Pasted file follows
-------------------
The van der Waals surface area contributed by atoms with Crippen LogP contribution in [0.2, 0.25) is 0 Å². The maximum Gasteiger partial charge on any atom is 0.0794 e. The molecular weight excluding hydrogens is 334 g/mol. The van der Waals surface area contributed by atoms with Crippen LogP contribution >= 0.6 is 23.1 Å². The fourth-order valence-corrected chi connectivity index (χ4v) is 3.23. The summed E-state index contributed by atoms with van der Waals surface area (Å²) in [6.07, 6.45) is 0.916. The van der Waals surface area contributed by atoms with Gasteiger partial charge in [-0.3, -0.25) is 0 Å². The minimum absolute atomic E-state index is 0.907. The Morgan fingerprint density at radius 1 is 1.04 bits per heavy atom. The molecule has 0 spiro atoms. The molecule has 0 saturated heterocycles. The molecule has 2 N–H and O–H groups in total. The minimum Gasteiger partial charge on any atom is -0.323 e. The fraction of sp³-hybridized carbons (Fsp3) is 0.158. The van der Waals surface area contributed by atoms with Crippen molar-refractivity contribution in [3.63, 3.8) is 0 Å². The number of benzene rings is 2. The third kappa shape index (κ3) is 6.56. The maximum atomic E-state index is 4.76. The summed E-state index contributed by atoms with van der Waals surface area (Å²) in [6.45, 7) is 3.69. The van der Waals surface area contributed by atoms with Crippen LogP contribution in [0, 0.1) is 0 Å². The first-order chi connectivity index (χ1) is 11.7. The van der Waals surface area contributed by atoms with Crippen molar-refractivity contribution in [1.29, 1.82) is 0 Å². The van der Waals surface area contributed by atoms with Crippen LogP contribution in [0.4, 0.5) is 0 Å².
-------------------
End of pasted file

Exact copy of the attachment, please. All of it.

The van der Waals surface area contributed by atoms with Crippen LogP contribution in [0.2, 0.25) is 0 Å². The maximum Gasteiger partial charge on any atom is 0.0794 e. The molecular weight excluding hydrogens is 334 g/mol. The van der Waals surface area contributed by atoms with Crippen LogP contribution >= 0.6 is 23.1 Å². The fourth-order valence-corrected chi connectivity index (χ4v) is 3.23. The summed E-state index contributed by atoms with van der Waals surface area (Å²) in [6.07, 6.45) is 0.916. The van der Waals surface area contributed by atoms with Gasteiger partial charge in [-0.3, -0.25) is 0 Å². The minimum absolute atomic E-state index is 0.907. The Morgan fingerprint density at radius 1 is 1.04 bits per heavy atom. The molecule has 0 spiro atoms. The molecule has 0 saturated heterocycles. The molecule has 2 N–H and O–H groups in total. The minimum Gasteiger partial charge on any atom is -0.323 e. The fraction of sp³-hybridized carbons (Fsp3) is 0.158. The van der Waals surface area contributed by atoms with Crippen molar-refractivity contribution in [3.63, 3.8) is 0 Å². The number of benzene rings is 2. The third kappa shape index (κ3) is 6.56. The maximum atomic E-state index is 4.76. The summed E-state index contributed by atoms with van der Waals surface area (Å²) in [6.45, 7) is 3.69. The van der Waals surface area contributed by atoms with Crippen LogP contribution in [0, 0.1) is 0 Å². The first-order chi connectivity index (χ1) is 11.7. The van der Waals surface area contributed by atoms with Crippen molar-refractivity contribution in [1.29, 1.82) is 0 Å². The van der Waals surface area contributed by atoms with Crippen LogP contribution in [0.4, 0.5) is 0 Å².